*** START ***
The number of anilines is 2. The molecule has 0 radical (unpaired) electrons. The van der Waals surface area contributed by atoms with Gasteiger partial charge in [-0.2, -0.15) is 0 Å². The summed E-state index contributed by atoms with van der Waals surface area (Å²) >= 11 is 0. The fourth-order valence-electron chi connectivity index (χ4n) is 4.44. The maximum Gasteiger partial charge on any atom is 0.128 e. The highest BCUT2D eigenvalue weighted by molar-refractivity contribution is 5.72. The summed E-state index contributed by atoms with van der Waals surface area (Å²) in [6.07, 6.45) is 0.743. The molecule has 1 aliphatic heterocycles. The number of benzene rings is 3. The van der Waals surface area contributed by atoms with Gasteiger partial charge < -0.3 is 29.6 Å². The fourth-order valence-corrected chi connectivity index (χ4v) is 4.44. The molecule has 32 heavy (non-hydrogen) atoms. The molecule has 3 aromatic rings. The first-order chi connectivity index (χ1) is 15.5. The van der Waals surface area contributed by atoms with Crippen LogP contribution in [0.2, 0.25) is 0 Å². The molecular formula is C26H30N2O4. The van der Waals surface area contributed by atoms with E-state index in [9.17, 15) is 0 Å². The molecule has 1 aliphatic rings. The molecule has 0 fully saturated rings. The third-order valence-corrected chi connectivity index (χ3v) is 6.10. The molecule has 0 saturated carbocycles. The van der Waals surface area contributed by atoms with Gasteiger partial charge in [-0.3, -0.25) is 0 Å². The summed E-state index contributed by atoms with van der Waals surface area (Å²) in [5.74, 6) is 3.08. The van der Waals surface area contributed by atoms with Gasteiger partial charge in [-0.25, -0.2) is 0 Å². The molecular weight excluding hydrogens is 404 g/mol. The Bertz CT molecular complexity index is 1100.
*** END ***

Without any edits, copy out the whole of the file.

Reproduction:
The number of anilines is 2. The molecule has 0 radical (unpaired) electrons. The van der Waals surface area contributed by atoms with Gasteiger partial charge in [-0.2, -0.15) is 0 Å². The summed E-state index contributed by atoms with van der Waals surface area (Å²) >= 11 is 0. The fourth-order valence-electron chi connectivity index (χ4n) is 4.44. The maximum Gasteiger partial charge on any atom is 0.128 e. The highest BCUT2D eigenvalue weighted by molar-refractivity contribution is 5.72. The summed E-state index contributed by atoms with van der Waals surface area (Å²) in [6.07, 6.45) is 0.743. The molecule has 1 aliphatic heterocycles. The number of benzene rings is 3. The van der Waals surface area contributed by atoms with Gasteiger partial charge < -0.3 is 29.6 Å². The fourth-order valence-corrected chi connectivity index (χ4v) is 4.44. The molecule has 32 heavy (non-hydrogen) atoms. The molecule has 3 aromatic rings. The first-order chi connectivity index (χ1) is 15.5. The van der Waals surface area contributed by atoms with Crippen LogP contribution in [0.2, 0.25) is 0 Å². The molecular formula is C26H30N2O4. The van der Waals surface area contributed by atoms with E-state index in [9.17, 15) is 0 Å². The molecule has 1 aliphatic rings. The molecule has 0 fully saturated rings. The third-order valence-corrected chi connectivity index (χ3v) is 6.10. The molecule has 0 saturated carbocycles. The van der Waals surface area contributed by atoms with Gasteiger partial charge in [-0.3, -0.25) is 0 Å². The summed E-state index contributed by atoms with van der Waals surface area (Å²) in [5.74, 6) is 3.08. The van der Waals surface area contributed by atoms with Gasteiger partial charge in [-0.25, -0.2) is 0 Å². The molecular weight excluding hydrogens is 404 g/mol. The Bertz CT molecular complexity index is 1100.